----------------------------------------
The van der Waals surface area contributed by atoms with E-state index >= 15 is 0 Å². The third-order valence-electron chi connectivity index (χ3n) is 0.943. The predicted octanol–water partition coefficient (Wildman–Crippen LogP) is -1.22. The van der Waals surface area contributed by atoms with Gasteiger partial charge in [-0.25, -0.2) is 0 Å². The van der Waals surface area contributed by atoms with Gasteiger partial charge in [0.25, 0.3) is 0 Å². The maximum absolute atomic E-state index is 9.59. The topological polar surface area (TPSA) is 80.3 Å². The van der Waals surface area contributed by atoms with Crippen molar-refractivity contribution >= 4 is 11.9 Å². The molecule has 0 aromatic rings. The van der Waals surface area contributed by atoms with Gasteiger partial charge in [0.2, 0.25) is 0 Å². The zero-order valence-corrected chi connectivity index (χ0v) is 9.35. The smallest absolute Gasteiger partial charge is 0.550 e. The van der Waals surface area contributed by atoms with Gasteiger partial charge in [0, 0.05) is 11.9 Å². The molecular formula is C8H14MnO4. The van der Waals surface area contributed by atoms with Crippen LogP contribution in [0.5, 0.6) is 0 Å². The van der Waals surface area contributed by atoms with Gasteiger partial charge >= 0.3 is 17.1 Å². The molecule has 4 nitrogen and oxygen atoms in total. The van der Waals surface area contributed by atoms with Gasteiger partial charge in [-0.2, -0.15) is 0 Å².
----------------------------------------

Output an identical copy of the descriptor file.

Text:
The van der Waals surface area contributed by atoms with E-state index >= 15 is 0 Å². The third-order valence-electron chi connectivity index (χ3n) is 0.943. The predicted octanol–water partition coefficient (Wildman–Crippen LogP) is -1.22. The van der Waals surface area contributed by atoms with Gasteiger partial charge in [-0.25, -0.2) is 0 Å². The van der Waals surface area contributed by atoms with Gasteiger partial charge in [0.25, 0.3) is 0 Å². The maximum absolute atomic E-state index is 9.59. The topological polar surface area (TPSA) is 80.3 Å². The van der Waals surface area contributed by atoms with Crippen molar-refractivity contribution >= 4 is 11.9 Å². The molecule has 0 aromatic rings. The van der Waals surface area contributed by atoms with Gasteiger partial charge in [0.2, 0.25) is 0 Å². The zero-order valence-corrected chi connectivity index (χ0v) is 9.35. The smallest absolute Gasteiger partial charge is 0.550 e. The van der Waals surface area contributed by atoms with Gasteiger partial charge in [0, 0.05) is 11.9 Å². The molecular formula is C8H14MnO4. The van der Waals surface area contributed by atoms with Crippen LogP contribution in [0.5, 0.6) is 0 Å². The van der Waals surface area contributed by atoms with Gasteiger partial charge >= 0.3 is 17.1 Å². The molecule has 4 nitrogen and oxygen atoms in total. The van der Waals surface area contributed by atoms with Gasteiger partial charge in [-0.2, -0.15) is 0 Å².